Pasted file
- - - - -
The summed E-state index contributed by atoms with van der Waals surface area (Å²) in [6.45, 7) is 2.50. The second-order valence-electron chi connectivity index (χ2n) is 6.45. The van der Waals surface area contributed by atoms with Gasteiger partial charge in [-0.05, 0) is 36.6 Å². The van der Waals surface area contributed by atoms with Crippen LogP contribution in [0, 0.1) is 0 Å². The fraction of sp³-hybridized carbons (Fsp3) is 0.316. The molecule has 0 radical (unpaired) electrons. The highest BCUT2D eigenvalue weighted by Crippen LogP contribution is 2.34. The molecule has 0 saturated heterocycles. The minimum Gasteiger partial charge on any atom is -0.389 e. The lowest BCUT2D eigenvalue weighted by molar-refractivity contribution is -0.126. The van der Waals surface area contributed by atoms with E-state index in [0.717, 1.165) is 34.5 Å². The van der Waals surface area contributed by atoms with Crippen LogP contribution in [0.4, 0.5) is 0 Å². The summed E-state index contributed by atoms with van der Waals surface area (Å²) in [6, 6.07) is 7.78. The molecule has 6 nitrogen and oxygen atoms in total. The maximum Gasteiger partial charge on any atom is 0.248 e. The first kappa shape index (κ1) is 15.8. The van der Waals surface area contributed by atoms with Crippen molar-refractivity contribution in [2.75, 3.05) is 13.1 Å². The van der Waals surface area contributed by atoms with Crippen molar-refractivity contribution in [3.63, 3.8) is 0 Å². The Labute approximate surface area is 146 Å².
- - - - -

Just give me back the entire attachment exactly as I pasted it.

The summed E-state index contributed by atoms with van der Waals surface area (Å²) in [6.45, 7) is 2.50. The second-order valence-electron chi connectivity index (χ2n) is 6.45. The van der Waals surface area contributed by atoms with Gasteiger partial charge in [-0.05, 0) is 36.6 Å². The van der Waals surface area contributed by atoms with Crippen LogP contribution in [0, 0.1) is 0 Å². The fraction of sp³-hybridized carbons (Fsp3) is 0.316. The molecule has 0 radical (unpaired) electrons. The highest BCUT2D eigenvalue weighted by Crippen LogP contribution is 2.34. The molecule has 0 saturated heterocycles. The minimum Gasteiger partial charge on any atom is -0.389 e. The lowest BCUT2D eigenvalue weighted by molar-refractivity contribution is -0.126. The van der Waals surface area contributed by atoms with E-state index in [0.717, 1.165) is 34.5 Å². The van der Waals surface area contributed by atoms with Crippen LogP contribution in [0.4, 0.5) is 0 Å². The summed E-state index contributed by atoms with van der Waals surface area (Å²) in [6, 6.07) is 7.78. The molecule has 6 nitrogen and oxygen atoms in total. The maximum Gasteiger partial charge on any atom is 0.248 e. The first kappa shape index (κ1) is 15.8. The van der Waals surface area contributed by atoms with Crippen molar-refractivity contribution in [2.75, 3.05) is 13.1 Å². The van der Waals surface area contributed by atoms with Crippen molar-refractivity contribution in [3.63, 3.8) is 0 Å². The Labute approximate surface area is 146 Å².